As Barnes et al. show, such a history could potentially drive away all the planet’s water (assuming it started with any), leaving behind a dried husk of a planet. But the fact that the planet is CURRENTLY in the HZ could fool us into thinking it’s habitable.

This result shows that planetary habitability is a complicated idea and that the current conditions on a planet can depend in a complex (and hard-to-determine) way on its history. Time (and lots more data) will tell whether Proxima b is actually an extraterrestrial oasis for life or a barren wasteland.

Raising_Super-EarthIn the three years since my daughter was born, the one lesson I’ve managed to wrench for the morass of toddler tantrums and sleepless nights is that, like all people, children are complicated and no two are exactly alike. However, decades of childhood development studies have shown at least one interesting (if sad) commonality — stress during childhood can stunt a child’s mental (and even physical) growth.

Like our understanding of child development, our understanding of the formation and evolution of planets, from the largest gas balls to the smallest icy specks, is still in its infancy. And the bewildering variety of exoplanets discovered in recent years has challenged even the fledgling comprehension we once had.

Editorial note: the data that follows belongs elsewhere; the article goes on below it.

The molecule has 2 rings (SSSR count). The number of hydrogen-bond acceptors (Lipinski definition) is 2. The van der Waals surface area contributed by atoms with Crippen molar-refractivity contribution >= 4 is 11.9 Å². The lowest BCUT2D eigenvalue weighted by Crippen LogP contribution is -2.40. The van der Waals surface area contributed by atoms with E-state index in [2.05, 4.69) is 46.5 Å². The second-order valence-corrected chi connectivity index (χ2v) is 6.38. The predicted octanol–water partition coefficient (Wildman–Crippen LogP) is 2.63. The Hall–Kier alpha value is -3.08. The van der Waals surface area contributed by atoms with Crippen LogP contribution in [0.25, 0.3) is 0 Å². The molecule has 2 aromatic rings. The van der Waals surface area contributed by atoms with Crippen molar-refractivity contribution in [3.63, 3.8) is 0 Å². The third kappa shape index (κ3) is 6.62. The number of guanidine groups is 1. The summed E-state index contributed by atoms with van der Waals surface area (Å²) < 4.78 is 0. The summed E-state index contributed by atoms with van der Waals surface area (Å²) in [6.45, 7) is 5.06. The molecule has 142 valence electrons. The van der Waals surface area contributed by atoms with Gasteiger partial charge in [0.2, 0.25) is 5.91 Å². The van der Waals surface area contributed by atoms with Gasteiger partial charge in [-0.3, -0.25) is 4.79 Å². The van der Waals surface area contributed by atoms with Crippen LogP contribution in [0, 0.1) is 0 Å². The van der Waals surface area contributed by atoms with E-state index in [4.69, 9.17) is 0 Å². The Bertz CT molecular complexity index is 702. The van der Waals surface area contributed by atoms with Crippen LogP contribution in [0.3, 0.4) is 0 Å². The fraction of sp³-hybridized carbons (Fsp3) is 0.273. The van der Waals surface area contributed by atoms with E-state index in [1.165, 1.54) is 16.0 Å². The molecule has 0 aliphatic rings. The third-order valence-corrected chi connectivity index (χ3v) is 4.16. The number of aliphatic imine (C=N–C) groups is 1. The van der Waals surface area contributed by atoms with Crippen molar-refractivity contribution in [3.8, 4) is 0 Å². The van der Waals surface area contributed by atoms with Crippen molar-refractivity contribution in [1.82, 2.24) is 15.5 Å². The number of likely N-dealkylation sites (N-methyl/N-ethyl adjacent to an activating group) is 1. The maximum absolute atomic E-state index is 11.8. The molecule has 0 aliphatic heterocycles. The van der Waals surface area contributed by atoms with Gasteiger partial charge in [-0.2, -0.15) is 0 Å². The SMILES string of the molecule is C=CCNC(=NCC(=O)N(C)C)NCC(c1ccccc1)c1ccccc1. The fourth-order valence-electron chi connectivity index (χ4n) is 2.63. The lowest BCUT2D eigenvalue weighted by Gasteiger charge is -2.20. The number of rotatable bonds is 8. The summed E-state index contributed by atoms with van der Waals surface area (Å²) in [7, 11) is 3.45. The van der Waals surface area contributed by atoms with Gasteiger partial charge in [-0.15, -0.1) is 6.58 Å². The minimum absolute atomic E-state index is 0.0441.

Particularly puzzling is the class of exoplanets known as sub-Neptunes or super-Earths. These planets are somewhere between the Earth and Neptune in size, many rich in hydrogen and helium. Even though they seem to be the most common type of planet in our galaxy, how they form is still an open question.

We understand a little better, though, how they grow up, and a recent paper by Chen and Rogers develops a new model to track the evolution of super-Earths after they form, as the planets age over billions of years.

The study applies this new model to investigate how we can use the size of a super-Earth to determine what the planet’s made out of. Normally, you’d need at least a planet’s mass AND size to constrain its composition, but several recent studies, including Chen and Rogers’s, show that the size of a super-Earth is mostly sensitive to the mass of its atmosphere — add just a little atmosphere to a super-Earth, and its radius blows up a lot. This result is hugely useful since most exoplanets only have their radius, not their mass, measured.

Chen and Rogers also explore the effects of atmospheric loss on super-Earths. Many known exoplanets are so close to their host stars that they are actively losing their atmospheres to space. Chen and Rogers show that this mass loss can completely remove the atmospheres of a very small super-Earth and remove a lot of the atmosphere from a large super-Earth, like childhood stress, leaving the planet stunted.

The upshot is that super-Earths with atmospheres that are small but not too small (about 1% of the planet’s mass) preferentially retain the atmosphere. Consistent with other studies, this result helps explain the otherwise puzzling frequency of super-Earths with smallish atmospheres.

In this age of open-source code, Chen and Rogers plan to make their model publicly available. So soon anyone will be able to raise a super-Earth from adolescence into adulthood and finally senility.